‘Replication’ means that with the same data provided by the original research, the same experiment will produce the same result, within a calculated variance. A problem is that a lot of that doesn’t happen, and the real problem is that this means a lot the money spent on research grants has been wasted and a lot of people know that, and it’s been ignored since that would otherwise mean the money would likely dry up and these ‘scientists’ would have to find another way to fund the lifestyle they’ve grown accustomed to.
In other words; “Can you say ‘Fraud‘? ……I knew you could!”
The science replication crisis might be worse than we thought: new research reveals that studies with replicated results tend to be cited less often than studies which have failed to replicate.
Thus, based on the new analysis, research that is more interesting and different appears to garner more citations than research with a lot of corroborating evidence.
Behavioral economists Marta Serra-Garcia and Uri Gneezy from the University of California analyzed papers in some of the top psychology, economy, and science journals; they found that studies that failed to replicate since their publication were on average 153 times more likely to be cited than studies that had – and that the influence of these papers is growing over time.
“Existing evidence also shows that experts predict well which papers will be replicated,” write the researchers in their published paper. “Given this prediction, why are non-replicable papers accepted for publication in the first place?”
“A possible answer is that the review team faces a trade-off. When the results are more ‘interesting’, they apply lower standards regarding their reproducibility.”
After analysing 20,252 papers citing these studies across a variety of journals, they found that non-replicable papers are, on average, cited 16 times more per year.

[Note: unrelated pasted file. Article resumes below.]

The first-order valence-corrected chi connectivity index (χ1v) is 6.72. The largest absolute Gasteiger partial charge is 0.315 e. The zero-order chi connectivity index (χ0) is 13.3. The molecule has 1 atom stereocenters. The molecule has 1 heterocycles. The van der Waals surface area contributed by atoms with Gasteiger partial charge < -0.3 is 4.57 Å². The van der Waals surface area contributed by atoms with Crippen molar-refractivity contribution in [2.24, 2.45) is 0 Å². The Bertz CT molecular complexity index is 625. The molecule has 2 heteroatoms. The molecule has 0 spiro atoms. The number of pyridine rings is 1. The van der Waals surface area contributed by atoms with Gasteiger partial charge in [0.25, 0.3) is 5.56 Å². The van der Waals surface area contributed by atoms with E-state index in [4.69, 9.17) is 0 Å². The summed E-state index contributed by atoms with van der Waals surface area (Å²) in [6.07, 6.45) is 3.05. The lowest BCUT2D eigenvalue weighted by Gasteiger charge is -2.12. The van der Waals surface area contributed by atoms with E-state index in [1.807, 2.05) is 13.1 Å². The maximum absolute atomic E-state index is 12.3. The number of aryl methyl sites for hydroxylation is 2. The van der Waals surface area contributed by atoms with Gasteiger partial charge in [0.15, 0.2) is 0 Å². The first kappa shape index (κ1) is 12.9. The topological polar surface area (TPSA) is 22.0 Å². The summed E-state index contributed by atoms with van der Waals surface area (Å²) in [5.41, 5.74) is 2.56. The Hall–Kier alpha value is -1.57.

In psychology journals, 39 percent of the 100 analyzed studies had been successfully replicated. In economy journals, it was 61 percent of 18 studies, and in the journals Nature and Science, it was 62 percent of 21 studies.
The differences in the prominent Nature and Science journals were the most striking: here, non-replicable papers were cited 300 times more than replicable ones on average. These variations remained even after accounting for the number of authors on a paper, the number of male authors, the details (like location and language) of the experiments and the field in which the paper was published.
Across all the journals and papers, citations of a non-replicable study only mentioned the non-replication 12 percent of the time. However, it’s not just paper authors and scientists who need to be more aware of the problem, the researchers say.
Problematic research can take a long time to put right, too: an infamous, now-retracted 1998 paper linking vaccines and autism turned many against the idea of vaccination as a safe and healthy option. It took 12 years for that particular paper to be retracted, and it has caused lasting damage to public perception of vaccine safety.
Retracting papers can make a difference though, the researchers point out – statistics show that citations of a retracted paper tend to drop by almost 7 percent per year. This is perhaps one way of managing the current replication crisis and making sure that our scientific methods are as thorough as possible.
The authors of the new study acknowledge that academics and journal editors alike feel pressure to publish ‘interesting’ findings that are more likely to attract attention, but want to see research into how the quality of scientific papers can be improved.
“We hope our research encourages readers to be cautious if they read something that is interesting and appealing,” says Serra-Garcia.
“Whenever researchers cite work that is more interesting or has been cited a lot, we hope they will check if replication data is available and what those findings suggest.”
The research has been published in Science Advances.